It was almost five after midnight, in another hour the sun would begin to peak over the horizon. Squirrel stole a glance at the sky, still twinkling with stars. To the east, the light of the sun was beginning to warm the black of night. in another hour, the castle would begin to bustle with life.
Next stop was the kitchen. If Squirrel could steal a couple loaves of bread, and a wineskin of water, she’d have enough to get to the nearest town. The perfumes snagged from the bath and wrapped in her sack would get her out of the kingdom.
Squirrel entered the kitchen, and scoured it for edibles, because the maid in charge was particularly overbearing, and there was no food simply lying out. In the oven, Squirrel found a loaf of bread kept warm through the night. Under the counter was a small barrel of salted pork set aside for today’s breakfast.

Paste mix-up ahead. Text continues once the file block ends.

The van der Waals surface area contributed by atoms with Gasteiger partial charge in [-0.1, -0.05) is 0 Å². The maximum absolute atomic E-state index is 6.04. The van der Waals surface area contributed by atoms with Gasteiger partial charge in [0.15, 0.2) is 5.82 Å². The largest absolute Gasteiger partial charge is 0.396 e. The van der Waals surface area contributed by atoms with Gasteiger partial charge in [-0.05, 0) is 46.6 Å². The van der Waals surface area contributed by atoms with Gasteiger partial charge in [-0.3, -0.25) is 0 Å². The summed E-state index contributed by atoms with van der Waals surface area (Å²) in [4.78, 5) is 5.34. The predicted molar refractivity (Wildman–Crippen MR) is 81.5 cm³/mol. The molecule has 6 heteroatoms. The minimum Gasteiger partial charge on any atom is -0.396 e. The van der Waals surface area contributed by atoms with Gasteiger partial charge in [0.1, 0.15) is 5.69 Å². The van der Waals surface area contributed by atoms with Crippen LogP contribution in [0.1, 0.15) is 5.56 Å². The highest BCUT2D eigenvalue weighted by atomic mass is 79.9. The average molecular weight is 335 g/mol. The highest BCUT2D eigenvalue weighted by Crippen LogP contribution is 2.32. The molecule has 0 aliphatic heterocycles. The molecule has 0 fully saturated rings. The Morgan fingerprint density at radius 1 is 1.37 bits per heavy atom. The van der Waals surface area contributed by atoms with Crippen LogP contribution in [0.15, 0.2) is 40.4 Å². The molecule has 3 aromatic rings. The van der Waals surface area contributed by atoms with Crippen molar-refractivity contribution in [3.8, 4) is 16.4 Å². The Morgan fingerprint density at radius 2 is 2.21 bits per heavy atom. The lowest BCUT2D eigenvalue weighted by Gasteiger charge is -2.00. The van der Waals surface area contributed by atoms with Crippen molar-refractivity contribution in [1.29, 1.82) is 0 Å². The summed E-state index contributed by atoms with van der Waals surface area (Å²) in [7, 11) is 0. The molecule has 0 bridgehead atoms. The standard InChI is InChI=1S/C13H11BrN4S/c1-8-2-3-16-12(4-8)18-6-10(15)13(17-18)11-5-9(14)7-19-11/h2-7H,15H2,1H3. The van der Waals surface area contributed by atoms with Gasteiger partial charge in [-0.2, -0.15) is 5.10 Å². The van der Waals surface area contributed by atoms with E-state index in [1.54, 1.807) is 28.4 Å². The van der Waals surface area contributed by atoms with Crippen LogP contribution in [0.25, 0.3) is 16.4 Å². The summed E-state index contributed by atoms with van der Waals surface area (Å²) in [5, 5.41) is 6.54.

Squirrel drained the pork and wrapped the bread and meat together, snagging a wineskin on the way out. It wasn’t water, but she didn’t have the time to go draw her own. With the bag slung over her shoulder starting to grow heavy, Squirrel stepped into the pre-dawn light, intending to slip through the bars of the front gate.
“That’s far enough, kid.” Firelle Reinbahm’s cold voice rang through the empty courtyard. Squirrel turned to find him standing in the dirt, flanked by half a dozen men and Jon. Squirrel’s eyes narrowed. She could probably take all of them, the portly lord of the castle included, but Jon was going to be a problem.
“You disappoint me,” Firelle said gravely. “I had hoped you were as good as your word, but I suppose you’ve been stained by a lifetime spent with scum.”
Squirrel scanned the situation, taking in every piece of information, just as Jon had taught her. “Tall words from a man who kidnaps women and threatens to rape them,” she said, eyeing the exits. There were two doors leading deeper into the castle, and one leading to the gateroom. If she made it there, she might be able to jump out the window, bypassing the gate entirely.
“You’ll find I’m true to my word,” Firelle said, glancing to his side and nodding to Jon. Jon shrugged his shoulders and stepped forward.